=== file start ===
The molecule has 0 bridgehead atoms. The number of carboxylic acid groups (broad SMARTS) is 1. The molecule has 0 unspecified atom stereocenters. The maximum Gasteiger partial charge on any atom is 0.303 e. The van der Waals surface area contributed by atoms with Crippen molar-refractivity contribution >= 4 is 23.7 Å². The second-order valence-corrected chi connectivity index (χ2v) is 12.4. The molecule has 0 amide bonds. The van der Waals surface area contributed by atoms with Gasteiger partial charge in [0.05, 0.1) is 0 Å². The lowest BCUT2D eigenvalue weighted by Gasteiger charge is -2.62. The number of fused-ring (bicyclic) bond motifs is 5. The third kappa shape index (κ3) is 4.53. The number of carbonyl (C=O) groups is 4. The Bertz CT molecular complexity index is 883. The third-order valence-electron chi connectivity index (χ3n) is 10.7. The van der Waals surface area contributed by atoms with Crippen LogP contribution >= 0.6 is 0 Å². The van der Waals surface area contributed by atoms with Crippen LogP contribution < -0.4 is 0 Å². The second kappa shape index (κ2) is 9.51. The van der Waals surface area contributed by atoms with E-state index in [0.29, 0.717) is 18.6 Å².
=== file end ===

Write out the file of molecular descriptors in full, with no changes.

The molecule has 0 bridgehead atoms. The number of carboxylic acid groups (broad SMARTS) is 1. The molecule has 0 unspecified atom stereocenters. The maximum Gasteiger partial charge on any atom is 0.303 e. The van der Waals surface area contributed by atoms with Crippen molar-refractivity contribution >= 4 is 23.7 Å². The second-order valence-corrected chi connectivity index (χ2v) is 12.4. The molecule has 0 amide bonds. The van der Waals surface area contributed by atoms with Gasteiger partial charge in [0.05, 0.1) is 0 Å². The lowest BCUT2D eigenvalue weighted by Gasteiger charge is -2.62. The number of fused-ring (bicyclic) bond motifs is 5. The third kappa shape index (κ3) is 4.53. The number of carbonyl (C=O) groups is 4. The Bertz CT molecular complexity index is 883. The third-order valence-electron chi connectivity index (χ3n) is 10.7. The van der Waals surface area contributed by atoms with Crippen LogP contribution >= 0.6 is 0 Å². The van der Waals surface area contributed by atoms with Crippen LogP contribution < -0.4 is 0 Å². The second kappa shape index (κ2) is 9.51. The van der Waals surface area contributed by atoms with E-state index in [0.29, 0.717) is 18.6 Å².